28 December, 2011

The Tree Of Life, Terrence Malick (2011)

The Tree Of Life

For a film that sends most critics and reviewers in search of philosophical and religious meanings it's hard to escape the weight of evidence: The Tree of Life is a film full of particular details. If it has a metaphysical theme it is that the particular not the universal is the central concern of philosophy. If it has a religious theme it lies in the experience of the characters, in how they try to figure out suffering, resentment and malice with inadequate articles of faith. The film is the story of a boy and his family, not a philosophical or religious credo. No review of the film had prepared me for this, or for the virtuoso display of narrative in The Tree of Life.

There are four narrative sections. In chronological order: the paleobiology of Earth up to the catastrophic end of the Cretaceous; the childhood of Jack from conception to puberty and, at the same time, the life of his parents and two younger bother, the childhood house and yard and town in the 1950s in all its times, weather, moods — the great central story of the film;the grief of the parents when, a few years later, the middle brother dies at the age of 19; and the reflections of the middle-aged Jack on his childhood, including a 'dream of Elysium' in which he meets the people of his childhood. The plot runs a different order, more or less as follows: the grief of the parents; the history of Earth; Jack's childhood; the middle-aged reflections.

Some might take the reflections and memories as a framing story and see the childhood story as memories, although this is not consistent with the use of the voiced over thoughts of Jack and his mother and father as they live. Malick doesn't use a simple framing device or point of view. The mise-en-scene is free and indirect. Some seem to read the history of Earth story as a grand metaphysical statement or as one of the film's 'great tracts...astonishing in their bombast', when what it is is backstory, part of the exposition of a plot about human experience lived in its immense physical context, making it at once tiny, precious and strange.

I don't want to write about The Tree of Life by responding to what critics have said about it, especially not a writer like Helen Garner — the astonishing bombast line is Helen's — but I don't seem to be able not respond to what she said in her review in The Monthly (July 2011). Her criticism are signs pointing to the delights of the film.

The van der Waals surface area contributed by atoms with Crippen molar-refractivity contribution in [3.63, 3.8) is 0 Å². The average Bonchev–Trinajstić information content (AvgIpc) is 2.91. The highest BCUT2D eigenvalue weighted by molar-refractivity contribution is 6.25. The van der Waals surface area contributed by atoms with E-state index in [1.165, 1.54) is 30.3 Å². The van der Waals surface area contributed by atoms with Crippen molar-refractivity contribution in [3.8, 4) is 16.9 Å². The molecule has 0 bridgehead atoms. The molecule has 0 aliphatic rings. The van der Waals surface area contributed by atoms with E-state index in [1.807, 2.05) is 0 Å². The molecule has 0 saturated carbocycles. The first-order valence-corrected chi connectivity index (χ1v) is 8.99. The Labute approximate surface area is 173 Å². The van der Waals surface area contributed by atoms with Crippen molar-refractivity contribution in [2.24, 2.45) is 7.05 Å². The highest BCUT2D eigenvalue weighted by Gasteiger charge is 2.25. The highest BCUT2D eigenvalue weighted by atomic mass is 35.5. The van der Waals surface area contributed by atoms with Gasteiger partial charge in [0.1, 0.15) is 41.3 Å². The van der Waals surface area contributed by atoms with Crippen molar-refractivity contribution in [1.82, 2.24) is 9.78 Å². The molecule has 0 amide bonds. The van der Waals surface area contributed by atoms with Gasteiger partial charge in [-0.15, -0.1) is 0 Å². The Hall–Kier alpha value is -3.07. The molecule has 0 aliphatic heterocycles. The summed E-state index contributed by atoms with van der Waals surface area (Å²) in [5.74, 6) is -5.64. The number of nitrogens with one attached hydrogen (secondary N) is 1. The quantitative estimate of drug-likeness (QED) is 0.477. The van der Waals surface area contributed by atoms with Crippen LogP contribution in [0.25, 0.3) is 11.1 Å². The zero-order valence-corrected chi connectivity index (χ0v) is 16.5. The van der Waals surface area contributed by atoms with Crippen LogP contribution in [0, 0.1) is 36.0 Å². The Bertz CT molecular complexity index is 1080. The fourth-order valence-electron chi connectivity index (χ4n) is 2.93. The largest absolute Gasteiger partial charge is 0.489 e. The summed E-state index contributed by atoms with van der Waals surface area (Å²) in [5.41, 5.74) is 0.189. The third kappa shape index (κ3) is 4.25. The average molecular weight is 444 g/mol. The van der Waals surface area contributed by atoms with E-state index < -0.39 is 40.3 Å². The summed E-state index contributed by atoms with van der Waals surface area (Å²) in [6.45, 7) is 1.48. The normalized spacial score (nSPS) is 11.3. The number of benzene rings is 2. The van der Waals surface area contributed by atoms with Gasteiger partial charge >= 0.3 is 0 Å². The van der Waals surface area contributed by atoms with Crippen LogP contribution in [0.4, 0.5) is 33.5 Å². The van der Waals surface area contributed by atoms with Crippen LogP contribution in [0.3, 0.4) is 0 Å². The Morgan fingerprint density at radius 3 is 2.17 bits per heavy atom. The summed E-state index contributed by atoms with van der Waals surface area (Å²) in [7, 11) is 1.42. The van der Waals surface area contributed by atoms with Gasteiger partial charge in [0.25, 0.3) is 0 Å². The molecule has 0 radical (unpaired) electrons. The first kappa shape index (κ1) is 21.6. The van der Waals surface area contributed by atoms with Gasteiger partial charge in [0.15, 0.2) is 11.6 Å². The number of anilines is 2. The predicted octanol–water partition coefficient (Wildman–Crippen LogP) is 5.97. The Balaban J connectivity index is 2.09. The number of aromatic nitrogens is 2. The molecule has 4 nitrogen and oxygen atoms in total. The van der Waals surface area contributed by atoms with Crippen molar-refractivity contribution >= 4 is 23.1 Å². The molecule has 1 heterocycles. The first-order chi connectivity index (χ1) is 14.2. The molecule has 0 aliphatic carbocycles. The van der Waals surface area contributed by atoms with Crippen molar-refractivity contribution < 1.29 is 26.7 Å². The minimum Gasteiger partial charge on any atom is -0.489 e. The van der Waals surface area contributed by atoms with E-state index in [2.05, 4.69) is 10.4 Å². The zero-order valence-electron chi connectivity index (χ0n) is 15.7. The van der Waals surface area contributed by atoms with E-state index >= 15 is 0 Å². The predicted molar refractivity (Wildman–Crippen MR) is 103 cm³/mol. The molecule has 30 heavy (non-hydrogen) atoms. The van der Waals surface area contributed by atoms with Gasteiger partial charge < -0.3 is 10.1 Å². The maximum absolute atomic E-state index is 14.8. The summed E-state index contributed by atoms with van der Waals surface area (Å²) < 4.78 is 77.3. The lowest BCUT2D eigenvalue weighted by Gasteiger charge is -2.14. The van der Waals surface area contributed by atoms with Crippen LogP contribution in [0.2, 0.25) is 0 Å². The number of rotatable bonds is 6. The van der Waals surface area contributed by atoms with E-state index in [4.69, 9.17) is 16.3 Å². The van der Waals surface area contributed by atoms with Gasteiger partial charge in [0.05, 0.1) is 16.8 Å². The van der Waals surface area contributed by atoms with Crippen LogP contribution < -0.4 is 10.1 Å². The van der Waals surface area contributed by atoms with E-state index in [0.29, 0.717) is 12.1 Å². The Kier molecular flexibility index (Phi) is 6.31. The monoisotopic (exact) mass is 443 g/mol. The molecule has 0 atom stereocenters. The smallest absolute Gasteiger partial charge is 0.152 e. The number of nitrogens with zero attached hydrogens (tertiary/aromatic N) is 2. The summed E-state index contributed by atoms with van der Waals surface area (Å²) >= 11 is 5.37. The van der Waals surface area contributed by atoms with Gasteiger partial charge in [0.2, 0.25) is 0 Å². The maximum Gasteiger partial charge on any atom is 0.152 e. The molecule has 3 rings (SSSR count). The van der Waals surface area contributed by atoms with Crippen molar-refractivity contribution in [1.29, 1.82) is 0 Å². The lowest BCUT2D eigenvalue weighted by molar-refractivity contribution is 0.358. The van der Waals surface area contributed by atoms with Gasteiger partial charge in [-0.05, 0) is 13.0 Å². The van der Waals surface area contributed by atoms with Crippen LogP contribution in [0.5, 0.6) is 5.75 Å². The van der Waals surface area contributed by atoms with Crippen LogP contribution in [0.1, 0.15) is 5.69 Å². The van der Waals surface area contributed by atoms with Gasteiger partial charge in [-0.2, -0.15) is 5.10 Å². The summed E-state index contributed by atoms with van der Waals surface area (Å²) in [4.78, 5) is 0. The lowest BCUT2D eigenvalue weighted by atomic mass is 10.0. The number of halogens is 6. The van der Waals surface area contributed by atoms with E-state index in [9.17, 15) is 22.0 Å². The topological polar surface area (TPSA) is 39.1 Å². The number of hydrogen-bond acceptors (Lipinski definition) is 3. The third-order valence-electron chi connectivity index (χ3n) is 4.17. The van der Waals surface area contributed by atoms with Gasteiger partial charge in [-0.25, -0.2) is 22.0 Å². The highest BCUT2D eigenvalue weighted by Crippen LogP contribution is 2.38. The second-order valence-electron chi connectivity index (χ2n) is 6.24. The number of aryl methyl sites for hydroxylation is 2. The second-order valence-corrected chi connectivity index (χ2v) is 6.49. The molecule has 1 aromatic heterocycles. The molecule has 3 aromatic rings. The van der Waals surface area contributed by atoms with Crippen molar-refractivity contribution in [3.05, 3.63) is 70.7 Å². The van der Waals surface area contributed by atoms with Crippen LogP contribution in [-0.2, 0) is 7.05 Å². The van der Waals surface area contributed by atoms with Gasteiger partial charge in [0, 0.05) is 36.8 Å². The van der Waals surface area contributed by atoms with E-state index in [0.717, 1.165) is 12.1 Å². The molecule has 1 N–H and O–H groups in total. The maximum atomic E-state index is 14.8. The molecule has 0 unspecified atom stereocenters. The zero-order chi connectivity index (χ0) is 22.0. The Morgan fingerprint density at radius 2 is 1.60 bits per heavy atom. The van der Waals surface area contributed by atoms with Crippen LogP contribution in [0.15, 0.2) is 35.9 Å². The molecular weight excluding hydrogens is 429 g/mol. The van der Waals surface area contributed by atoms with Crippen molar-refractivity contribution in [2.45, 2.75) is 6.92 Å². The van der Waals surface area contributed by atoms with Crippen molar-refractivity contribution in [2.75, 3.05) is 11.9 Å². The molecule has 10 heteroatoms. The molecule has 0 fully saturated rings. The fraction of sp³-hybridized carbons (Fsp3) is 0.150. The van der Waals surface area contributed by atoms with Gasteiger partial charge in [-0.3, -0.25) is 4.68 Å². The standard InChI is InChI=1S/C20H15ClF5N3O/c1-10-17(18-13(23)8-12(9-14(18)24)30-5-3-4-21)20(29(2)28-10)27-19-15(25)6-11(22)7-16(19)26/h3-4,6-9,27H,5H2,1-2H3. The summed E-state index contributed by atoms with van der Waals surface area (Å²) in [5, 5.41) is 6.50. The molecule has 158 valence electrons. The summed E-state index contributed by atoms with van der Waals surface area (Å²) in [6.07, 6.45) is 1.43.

Of the family members she says '..these are signs, not characters. When you are making windy generalisations about archetypes you don't need anything as plodding as dialogue or plot.' Nothing is further from Malick's method. 'Long after its tremendous meteors ... have become dated perhaps it will be remembered for certain accurate and tender passages about young boys at play.' These 'certain accurate and tender passages' of the boys at play — but also in there relations to their parents and to the townspeople — make up almost the whole of the film and the substance of its plot, not plodding plot but dazzling, restless, ceaselessly moving. Some might call it poetic, but it is not lyrical cinematography sugared with pop classical music. It's not Berlioz et al are 'doing the heavy lifting'. Its narrative poetics at its best — dense and intricate. People, habituated to simple and familiar narratives, seem to call films poetic precisely when the narrative becomes too much for them. Malick constructs the drama of Jack's building resentment of his father from a constellation of incidents. It is a moral drama, a drama of emotional and cognitive struggle.

The great tradition of linguistic fiction — of drama and novels — shows drama through dialogue and indirect description of inner life. The great actions of drama are spoken actions, to which the novel can add indirect descriptions of the internal actions we call thoughts. Yet film, unlike writing, is a relentlessly empirical rather than phenomenological medium. Malick has developed, especially since The Thin Red Line, a way of revealing the emotional, ethical drama from images of actions and incidents and snatches of dialogue and voiced-over thoughts. I picture the shots catching Jack, suspicious, resentful, looking over his shoulder. The drama of Tree of Life comes to an understated, gentle climax after Jack contemplates kicking out the jack and letting the family car fall on his father, and when the father, his ambitions thwarted, his job gone, faces the awkward recognition that he has been mistreating his family. The climax, grows at first from no more than the withholding of violent or cruel action, like in an earlier scene, where we see somewhere sometime in the Mesozoic era a dinosaur do no more than not bother to harm to a vulnerable beast.